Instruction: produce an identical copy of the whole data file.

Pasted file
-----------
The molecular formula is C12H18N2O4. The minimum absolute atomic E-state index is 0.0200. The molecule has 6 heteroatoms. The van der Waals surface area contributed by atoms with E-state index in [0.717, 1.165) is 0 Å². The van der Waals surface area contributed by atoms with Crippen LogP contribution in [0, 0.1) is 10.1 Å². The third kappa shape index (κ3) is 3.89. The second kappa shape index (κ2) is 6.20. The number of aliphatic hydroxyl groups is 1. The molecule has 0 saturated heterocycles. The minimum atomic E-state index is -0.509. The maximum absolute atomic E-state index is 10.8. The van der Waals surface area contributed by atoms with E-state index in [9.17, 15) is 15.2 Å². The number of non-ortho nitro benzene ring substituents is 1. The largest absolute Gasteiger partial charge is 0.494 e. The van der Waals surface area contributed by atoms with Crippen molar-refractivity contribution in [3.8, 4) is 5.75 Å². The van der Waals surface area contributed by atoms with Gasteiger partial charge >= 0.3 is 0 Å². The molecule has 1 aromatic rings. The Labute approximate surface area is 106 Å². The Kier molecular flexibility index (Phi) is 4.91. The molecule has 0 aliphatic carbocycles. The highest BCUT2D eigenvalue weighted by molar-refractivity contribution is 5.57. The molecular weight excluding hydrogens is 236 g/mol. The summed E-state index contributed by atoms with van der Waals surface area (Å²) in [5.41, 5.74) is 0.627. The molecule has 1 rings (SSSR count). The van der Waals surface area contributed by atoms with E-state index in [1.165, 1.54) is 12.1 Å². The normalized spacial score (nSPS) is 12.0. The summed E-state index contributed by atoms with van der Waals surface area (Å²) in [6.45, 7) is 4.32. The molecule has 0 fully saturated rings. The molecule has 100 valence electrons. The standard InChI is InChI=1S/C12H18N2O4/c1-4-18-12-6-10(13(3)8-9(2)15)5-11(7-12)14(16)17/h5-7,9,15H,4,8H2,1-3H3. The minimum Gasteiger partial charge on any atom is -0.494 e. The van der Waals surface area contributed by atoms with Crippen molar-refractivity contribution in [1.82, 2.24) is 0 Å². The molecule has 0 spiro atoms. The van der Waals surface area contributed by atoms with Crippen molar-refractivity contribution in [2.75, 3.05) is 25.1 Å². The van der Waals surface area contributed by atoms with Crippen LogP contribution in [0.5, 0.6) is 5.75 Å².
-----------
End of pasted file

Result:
The molecular formula is C12H18N2O4. The minimum absolute atomic E-state index is 0.0200. The molecule has 6 heteroatoms. The van der Waals surface area contributed by atoms with E-state index in [0.717, 1.165) is 0 Å². The van der Waals surface area contributed by atoms with Crippen LogP contribution in [0, 0.1) is 10.1 Å². The third kappa shape index (κ3) is 3.89. The second kappa shape index (κ2) is 6.20. The number of aliphatic hydroxyl groups is 1. The molecule has 0 saturated heterocycles. The minimum atomic E-state index is -0.509. The maximum absolute atomic E-state index is 10.8. The van der Waals surface area contributed by atoms with E-state index in [9.17, 15) is 15.2 Å². The number of non-ortho nitro benzene ring substituents is 1. The largest absolute Gasteiger partial charge is 0.494 e. The van der Waals surface area contributed by atoms with Crippen molar-refractivity contribution in [3.8, 4) is 5.75 Å². The van der Waals surface area contributed by atoms with Gasteiger partial charge >= 0.3 is 0 Å². The molecule has 1 aromatic rings. The Labute approximate surface area is 106 Å². The Kier molecular flexibility index (Phi) is 4.91. The molecule has 0 aliphatic carbocycles. The highest BCUT2D eigenvalue weighted by molar-refractivity contribution is 5.57. The molecular weight excluding hydrogens is 236 g/mol. The summed E-state index contributed by atoms with van der Waals surface area (Å²) in [5.41, 5.74) is 0.627. The molecule has 1 rings (SSSR count). The van der Waals surface area contributed by atoms with E-state index in [1.165, 1.54) is 12.1 Å². The normalized spacial score (nSPS) is 12.0. The summed E-state index contributed by atoms with van der Waals surface area (Å²) in [6.45, 7) is 4.32. The molecule has 0 fully saturated rings. The molecule has 100 valence electrons. The standard InChI is InChI=1S/C12H18N2O4/c1-4-18-12-6-10(13(3)8-9(2)15)5-11(7-12)14(16)17/h5-7,9,15H,4,8H2,1-3H3. The minimum Gasteiger partial charge on any atom is -0.494 e. The van der Waals surface area contributed by atoms with Crippen molar-refractivity contribution in [1.82, 2.24) is 0 Å². The molecule has 0 spiro atoms. The van der Waals surface area contributed by atoms with Crippen molar-refractivity contribution in [2.75, 3.05) is 25.1 Å². The van der Waals surface area contributed by atoms with Crippen LogP contribution in [0.5, 0.6) is 5.75 Å².